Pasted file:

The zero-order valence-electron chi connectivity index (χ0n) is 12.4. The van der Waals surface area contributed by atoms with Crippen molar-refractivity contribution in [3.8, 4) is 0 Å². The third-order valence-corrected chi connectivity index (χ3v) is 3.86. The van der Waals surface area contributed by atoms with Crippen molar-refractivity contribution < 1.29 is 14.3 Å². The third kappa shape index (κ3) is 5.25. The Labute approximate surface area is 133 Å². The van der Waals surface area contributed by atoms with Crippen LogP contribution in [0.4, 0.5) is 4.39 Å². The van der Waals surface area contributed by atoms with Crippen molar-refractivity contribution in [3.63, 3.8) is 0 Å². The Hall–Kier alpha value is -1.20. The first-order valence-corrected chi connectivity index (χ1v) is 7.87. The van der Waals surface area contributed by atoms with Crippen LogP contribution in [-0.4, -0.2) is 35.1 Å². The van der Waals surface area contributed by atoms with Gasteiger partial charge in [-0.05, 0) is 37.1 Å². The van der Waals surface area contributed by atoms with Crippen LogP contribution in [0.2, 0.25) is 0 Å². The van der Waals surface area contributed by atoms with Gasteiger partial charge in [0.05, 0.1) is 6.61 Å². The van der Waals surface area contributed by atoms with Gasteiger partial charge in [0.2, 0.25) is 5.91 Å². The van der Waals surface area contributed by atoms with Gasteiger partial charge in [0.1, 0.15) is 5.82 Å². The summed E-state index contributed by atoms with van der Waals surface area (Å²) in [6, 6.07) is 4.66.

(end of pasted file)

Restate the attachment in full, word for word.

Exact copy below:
The zero-order valence-electron chi connectivity index (χ0n) is 12.4. The van der Waals surface area contributed by atoms with Crippen molar-refractivity contribution in [3.8, 4) is 0 Å². The third-order valence-corrected chi connectivity index (χ3v) is 3.86. The van der Waals surface area contributed by atoms with Crippen molar-refractivity contribution < 1.29 is 14.3 Å². The third kappa shape index (κ3) is 5.25. The Labute approximate surface area is 133 Å². The van der Waals surface area contributed by atoms with Crippen LogP contribution in [0.4, 0.5) is 4.39 Å². The van der Waals surface area contributed by atoms with Crippen molar-refractivity contribution in [3.63, 3.8) is 0 Å². The Hall–Kier alpha value is -1.20. The first-order valence-corrected chi connectivity index (χ1v) is 7.87. The van der Waals surface area contributed by atoms with Crippen LogP contribution in [-0.4, -0.2) is 35.1 Å². The van der Waals surface area contributed by atoms with Gasteiger partial charge in [-0.05, 0) is 37.1 Å². The van der Waals surface area contributed by atoms with Crippen LogP contribution in [0.2, 0.25) is 0 Å². The van der Waals surface area contributed by atoms with Gasteiger partial charge in [0.05, 0.1) is 6.61 Å². The van der Waals surface area contributed by atoms with Gasteiger partial charge in [0.2, 0.25) is 5.91 Å². The van der Waals surface area contributed by atoms with Gasteiger partial charge in [0.1, 0.15) is 5.82 Å². The summed E-state index contributed by atoms with van der Waals surface area (Å²) in [6, 6.07) is 4.66.